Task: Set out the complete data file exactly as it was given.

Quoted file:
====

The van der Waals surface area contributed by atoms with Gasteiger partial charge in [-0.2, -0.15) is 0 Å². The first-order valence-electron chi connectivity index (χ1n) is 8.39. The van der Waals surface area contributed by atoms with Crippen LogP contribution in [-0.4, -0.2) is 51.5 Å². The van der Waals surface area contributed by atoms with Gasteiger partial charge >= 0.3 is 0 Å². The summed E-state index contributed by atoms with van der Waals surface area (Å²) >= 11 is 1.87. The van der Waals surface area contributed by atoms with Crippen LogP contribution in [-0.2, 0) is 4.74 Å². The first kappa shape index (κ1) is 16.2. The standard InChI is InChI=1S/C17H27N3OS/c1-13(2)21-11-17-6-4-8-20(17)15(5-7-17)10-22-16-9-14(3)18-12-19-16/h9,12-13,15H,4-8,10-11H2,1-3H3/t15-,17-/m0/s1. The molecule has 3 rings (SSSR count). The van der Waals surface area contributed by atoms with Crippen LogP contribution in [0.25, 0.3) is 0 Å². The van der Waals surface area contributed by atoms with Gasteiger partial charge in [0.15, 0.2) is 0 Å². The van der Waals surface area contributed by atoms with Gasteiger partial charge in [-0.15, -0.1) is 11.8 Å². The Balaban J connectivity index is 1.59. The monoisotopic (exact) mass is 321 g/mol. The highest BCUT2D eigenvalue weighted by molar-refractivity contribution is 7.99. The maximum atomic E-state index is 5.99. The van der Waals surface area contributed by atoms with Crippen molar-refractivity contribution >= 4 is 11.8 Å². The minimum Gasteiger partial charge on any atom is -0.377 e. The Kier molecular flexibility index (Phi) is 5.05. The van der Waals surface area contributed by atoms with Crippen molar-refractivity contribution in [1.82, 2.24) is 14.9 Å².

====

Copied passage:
The van der Waals surface area contributed by atoms with Gasteiger partial charge in [-0.2, -0.15) is 0 Å². The first-order valence-electron chi connectivity index (χ1n) is 8.39. The van der Waals surface area contributed by atoms with Crippen LogP contribution in [-0.4, -0.2) is 51.5 Å². The van der Waals surface area contributed by atoms with Gasteiger partial charge >= 0.3 is 0 Å². The summed E-state index contributed by atoms with van der Waals surface area (Å²) >= 11 is 1.87. The van der Waals surface area contributed by atoms with Crippen LogP contribution in [-0.2, 0) is 4.74 Å². The first kappa shape index (κ1) is 16.2. The standard InChI is InChI=1S/C17H27N3OS/c1-13(2)21-11-17-6-4-8-20(17)15(5-7-17)10-22-16-9-14(3)18-12-19-16/h9,12-13,15H,4-8,10-11H2,1-3H3/t15-,17-/m0/s1. The molecule has 3 rings (SSSR count). The van der Waals surface area contributed by atoms with Crippen LogP contribution in [0.25, 0.3) is 0 Å². The van der Waals surface area contributed by atoms with Gasteiger partial charge in [0.15, 0.2) is 0 Å². The van der Waals surface area contributed by atoms with Gasteiger partial charge in [-0.15, -0.1) is 11.8 Å². The Balaban J connectivity index is 1.59. The monoisotopic (exact) mass is 321 g/mol. The highest BCUT2D eigenvalue weighted by molar-refractivity contribution is 7.99. The maximum atomic E-state index is 5.99. The van der Waals surface area contributed by atoms with Crippen molar-refractivity contribution >= 4 is 11.8 Å². The minimum Gasteiger partial charge on any atom is -0.377 e. The Kier molecular flexibility index (Phi) is 5.05. The van der Waals surface area contributed by atoms with Crippen molar-refractivity contribution in [1.82, 2.24) is 14.9 Å².